JaxPort's intermodal terminal launched in April with a military training exercise.
Northeast Florida Roundup
In the shadows: JaxPort's intermodal container transfer facility
To many people, the future of Jacksonville’s port is riding on a nearly $700-million project, still in limbo, that would deepen the channel. However, JaxPort has more quietly completed another project designed to increase freight moving through the port.
A $30-million intermodal container transfer facility opening this summer allows shippers to load containers directly from boats to CSX trains, making cargo traffic more efficient.
“Developing the rail facility is really a sign of developing a mature seaport,” says JaxPort CEO Brian Taylor.
The project was funded with $10 million from the U.S. Department of Transportation and $20 million from the Florida Department of Transportation.
CSX connects to 70 ocean, river and lakefront ports in the Eastern U.S., says Bob O’Malley, regional vice president for state government and community affairs for the Jacksonville- based railroad company. He sees the intermodal terminal as a plus for JaxPort as freight traffic expands on the East Coast.
“Ports that connect to other forms of transport are going to do well,” O’Malley says. “A port with an ICTF is more competitive for discretionary cargo.”
Along with conducting its traditional commercial operations, the port is one of 17 that the U.S. military has designated as strategic for moving military-related cargo.
While the smaller ICTF project is finished, Taylor is hopeful that the major harbor project, which would deepen the channel from 40 to 47 feet, will be put out for bid by the end of this year.
Drone Aviation named Jay Nussbaum CEO. Nussbaum, a former executive at Oracle, joined Drone Aviation as chairman in June 2015 after investing in the Jacksonville-based company, which makes lighter-than-air aerostats and electric-powered drones. Nussbaum succeeds Kevin Hess, who had just been appointed CEO in October. Hess remains with the company as chief technology officer.
The Florida Nonprofit Alliance named Sabeen Perwaiz executive director. Perwaiz had previously worked with TedxJacksonville and JAXUSA Partnership. The FNA, headquartered in Jacksonville, is a resource center for non-profits at the local, state and national levels.
ALACHUA COUNTY — The county commission closed a loophole that had allowed public contractors to pay their workers less than the $12 hourly rate mandated for county employees. The $12 minimum wage now applies to county contractors that supply waste management, grounds maintenance and janitorial services. Florida Biologix, a biotechnology firm spun off from the University of Florida in 2015, merged with Brammer Biopharmacueticals of Lexington, Mass., to form a cell and gene therapy biologics company called Brammer Bio. The merged company maintains a development and manufacturing facility in Alachua and another facility in Lexington. Applied Genetic Technologies, another UF spinoff, opened an office and laboratory.
GREEN COVE SPRINGS — Puma Aero Marine is moving into a hangar at Reynolds Industrial Park for use in renovating 737 and rotary wing aircraft for clients. The company will bring 40 jobs to the facility.
JACKSONVILLE — The Regency Square Mall suffered another major blow when Sears decided to close its store. Regency’s owners are now looking for nonretail uses for the facility. As General Electric brought its annual meeting to Jacksonville, the company announced a $250,000 grant to the AGAPE Community Health Center Network to launch a cardiovascular community outreach program. GE held its annual meeting in Jacksonville to highlight its new $75-million oil and gas products manufacturing plant. Fidelity National Financial Chairman Bill Foley joined with former Blackstone deal maker Chinh Chu to form a company called CF Corp. The company is raising $1 billion to look for acquisition targets, but Foley says its efforts will remain separate from Fidelity’s investment portfolio. Although Jacksonville’s One Spark crowdfunding festival downsized from six days to just one this year, organizers called the event a success after drawing 70,000 to the downtown event. Last year’s six-day event drew an estimated 320,000. Under new ownership for the first time in 32 years, the Jacksonville Suns drew more fans than any other double-A baseball franchise on the season’s opening weekend with 24,508. Ken Babby bought the Suns from Pedro Bragan Jr., whose family had owned the team since 1984, for a reported $20 million. Babby then spent $1.8 million on stadium upgrades. Novolex launched a $6 million expansion project that will add 25 jobs to its Jacksonville manufacturing plant. The plastic bag manufacturer already employed about 100 people at the plant. TapImmune is launching a phase 2 trial of its ovarian cancer vaccine at Memorial Sloan Kettering Cancer Center in New York. The company moved its headquarters from Seattle to Jacksonville last year as phase 1 trials of the vaccine were conducted at the Mayo Clinic in Jacksonville.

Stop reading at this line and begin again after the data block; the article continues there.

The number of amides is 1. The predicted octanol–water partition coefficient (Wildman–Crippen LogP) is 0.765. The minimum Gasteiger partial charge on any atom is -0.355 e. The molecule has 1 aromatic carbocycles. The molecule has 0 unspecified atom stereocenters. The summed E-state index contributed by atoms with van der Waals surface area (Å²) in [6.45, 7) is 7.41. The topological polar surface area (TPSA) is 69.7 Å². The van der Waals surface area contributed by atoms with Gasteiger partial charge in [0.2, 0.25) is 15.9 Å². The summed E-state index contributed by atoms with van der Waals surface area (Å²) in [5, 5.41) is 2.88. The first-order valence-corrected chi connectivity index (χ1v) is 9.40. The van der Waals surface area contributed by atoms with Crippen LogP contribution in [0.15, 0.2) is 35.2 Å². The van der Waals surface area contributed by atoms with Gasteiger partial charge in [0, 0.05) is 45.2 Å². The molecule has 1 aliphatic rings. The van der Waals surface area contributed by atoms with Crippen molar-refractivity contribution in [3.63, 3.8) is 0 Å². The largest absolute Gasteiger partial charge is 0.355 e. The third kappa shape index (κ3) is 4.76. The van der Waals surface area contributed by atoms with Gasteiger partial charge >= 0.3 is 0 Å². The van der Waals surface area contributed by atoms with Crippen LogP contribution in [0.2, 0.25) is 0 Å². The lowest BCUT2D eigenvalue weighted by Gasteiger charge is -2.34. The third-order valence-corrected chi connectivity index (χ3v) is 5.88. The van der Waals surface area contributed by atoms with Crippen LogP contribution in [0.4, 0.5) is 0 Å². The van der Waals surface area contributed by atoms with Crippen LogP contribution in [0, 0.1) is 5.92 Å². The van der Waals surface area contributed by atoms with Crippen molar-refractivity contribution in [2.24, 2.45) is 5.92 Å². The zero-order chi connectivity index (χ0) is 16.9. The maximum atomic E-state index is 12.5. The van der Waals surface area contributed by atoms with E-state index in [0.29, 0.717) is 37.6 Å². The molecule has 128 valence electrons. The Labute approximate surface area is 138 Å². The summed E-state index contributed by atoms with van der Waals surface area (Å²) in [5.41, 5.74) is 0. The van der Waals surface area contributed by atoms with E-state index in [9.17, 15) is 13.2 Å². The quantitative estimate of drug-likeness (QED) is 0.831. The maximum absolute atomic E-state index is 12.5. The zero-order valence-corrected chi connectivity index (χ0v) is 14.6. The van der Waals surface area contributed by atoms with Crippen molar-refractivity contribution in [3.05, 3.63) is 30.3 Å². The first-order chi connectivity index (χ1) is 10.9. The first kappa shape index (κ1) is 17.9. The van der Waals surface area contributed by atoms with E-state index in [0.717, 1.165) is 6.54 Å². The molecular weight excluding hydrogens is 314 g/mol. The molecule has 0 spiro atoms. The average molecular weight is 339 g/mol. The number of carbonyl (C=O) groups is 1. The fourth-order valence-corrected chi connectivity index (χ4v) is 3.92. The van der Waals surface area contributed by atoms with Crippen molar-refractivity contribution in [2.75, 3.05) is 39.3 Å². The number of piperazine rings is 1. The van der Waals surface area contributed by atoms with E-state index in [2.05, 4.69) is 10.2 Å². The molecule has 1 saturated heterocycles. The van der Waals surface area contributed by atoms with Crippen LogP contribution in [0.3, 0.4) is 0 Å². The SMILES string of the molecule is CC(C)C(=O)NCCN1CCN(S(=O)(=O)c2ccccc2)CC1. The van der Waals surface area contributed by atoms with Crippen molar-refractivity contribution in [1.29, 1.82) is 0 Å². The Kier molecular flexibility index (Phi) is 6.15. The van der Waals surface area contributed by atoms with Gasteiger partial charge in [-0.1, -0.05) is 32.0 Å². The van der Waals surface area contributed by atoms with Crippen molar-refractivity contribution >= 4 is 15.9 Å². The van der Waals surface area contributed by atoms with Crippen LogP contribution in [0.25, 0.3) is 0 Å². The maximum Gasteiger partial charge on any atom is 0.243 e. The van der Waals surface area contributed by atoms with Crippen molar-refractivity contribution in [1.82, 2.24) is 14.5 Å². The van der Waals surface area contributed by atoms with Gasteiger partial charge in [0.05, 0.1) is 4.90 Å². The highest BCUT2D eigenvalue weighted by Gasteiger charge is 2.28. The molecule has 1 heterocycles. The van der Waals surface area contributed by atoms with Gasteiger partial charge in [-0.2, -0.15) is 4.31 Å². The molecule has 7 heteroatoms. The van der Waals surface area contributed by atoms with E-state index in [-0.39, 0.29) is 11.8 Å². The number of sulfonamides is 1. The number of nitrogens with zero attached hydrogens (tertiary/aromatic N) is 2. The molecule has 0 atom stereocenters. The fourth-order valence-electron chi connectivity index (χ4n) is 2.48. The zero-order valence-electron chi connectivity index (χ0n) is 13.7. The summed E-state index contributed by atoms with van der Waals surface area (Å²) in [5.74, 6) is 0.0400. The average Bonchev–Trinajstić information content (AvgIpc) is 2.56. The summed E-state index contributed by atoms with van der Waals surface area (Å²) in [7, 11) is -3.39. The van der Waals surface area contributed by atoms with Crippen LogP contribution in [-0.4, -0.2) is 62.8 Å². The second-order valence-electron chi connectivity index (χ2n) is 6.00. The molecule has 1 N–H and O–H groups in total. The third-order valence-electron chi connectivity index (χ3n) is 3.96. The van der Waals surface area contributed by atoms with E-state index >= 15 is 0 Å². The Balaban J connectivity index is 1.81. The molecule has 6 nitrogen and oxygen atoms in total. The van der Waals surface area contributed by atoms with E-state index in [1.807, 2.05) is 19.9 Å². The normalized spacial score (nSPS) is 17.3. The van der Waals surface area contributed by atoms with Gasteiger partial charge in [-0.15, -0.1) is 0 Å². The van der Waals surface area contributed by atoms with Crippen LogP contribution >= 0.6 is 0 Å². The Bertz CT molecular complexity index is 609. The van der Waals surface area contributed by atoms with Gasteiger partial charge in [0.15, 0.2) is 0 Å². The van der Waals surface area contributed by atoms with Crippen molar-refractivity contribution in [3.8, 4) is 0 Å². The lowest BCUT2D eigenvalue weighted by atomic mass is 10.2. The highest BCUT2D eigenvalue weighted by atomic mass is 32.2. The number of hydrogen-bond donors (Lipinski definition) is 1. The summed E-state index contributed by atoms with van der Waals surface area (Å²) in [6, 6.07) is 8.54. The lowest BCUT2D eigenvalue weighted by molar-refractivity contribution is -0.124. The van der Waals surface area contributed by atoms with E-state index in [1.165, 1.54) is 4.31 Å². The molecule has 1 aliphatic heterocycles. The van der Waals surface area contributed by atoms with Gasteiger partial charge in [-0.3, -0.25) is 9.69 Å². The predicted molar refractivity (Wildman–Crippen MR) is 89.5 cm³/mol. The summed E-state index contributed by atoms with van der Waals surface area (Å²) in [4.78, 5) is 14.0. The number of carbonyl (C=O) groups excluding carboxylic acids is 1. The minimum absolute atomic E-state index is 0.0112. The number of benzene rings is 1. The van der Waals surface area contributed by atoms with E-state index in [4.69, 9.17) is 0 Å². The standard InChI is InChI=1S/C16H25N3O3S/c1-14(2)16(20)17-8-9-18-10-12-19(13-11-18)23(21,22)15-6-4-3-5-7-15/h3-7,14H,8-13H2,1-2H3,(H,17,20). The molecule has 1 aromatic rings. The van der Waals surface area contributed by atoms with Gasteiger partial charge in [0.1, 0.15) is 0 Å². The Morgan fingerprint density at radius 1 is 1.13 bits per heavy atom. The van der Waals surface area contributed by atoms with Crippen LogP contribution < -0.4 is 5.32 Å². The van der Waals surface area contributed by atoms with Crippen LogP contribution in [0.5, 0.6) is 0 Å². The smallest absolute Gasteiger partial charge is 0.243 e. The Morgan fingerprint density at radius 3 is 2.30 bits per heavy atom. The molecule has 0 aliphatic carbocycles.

OCALA — The Federal Deposit Insurance Corp. ended its receivership of Independent National Bank after completing the liquidation of its assets. The FDIC was appointed receiver of the bank in 2010, and its deposit accounts were transferred to CenterState Bank of Florida.
Bryce Pfanenstiel started Forge 3D Printing Studio with partner Adam Dukes four years ago and has expanded by becoming the U.S. arm of German 3-D printing company Staramba.
“It started with two guys disillusioned with sitting at a computer and not being able to touch anything we created,” says Pfanenstiel.
Staramba won the top prize at April’s One Spark creators competition in Jacksonville, and Pfanenstiel hopes his downtown business will be a spark for Jacksonville. “This can be something people can see as razzle and dazzle,” he says.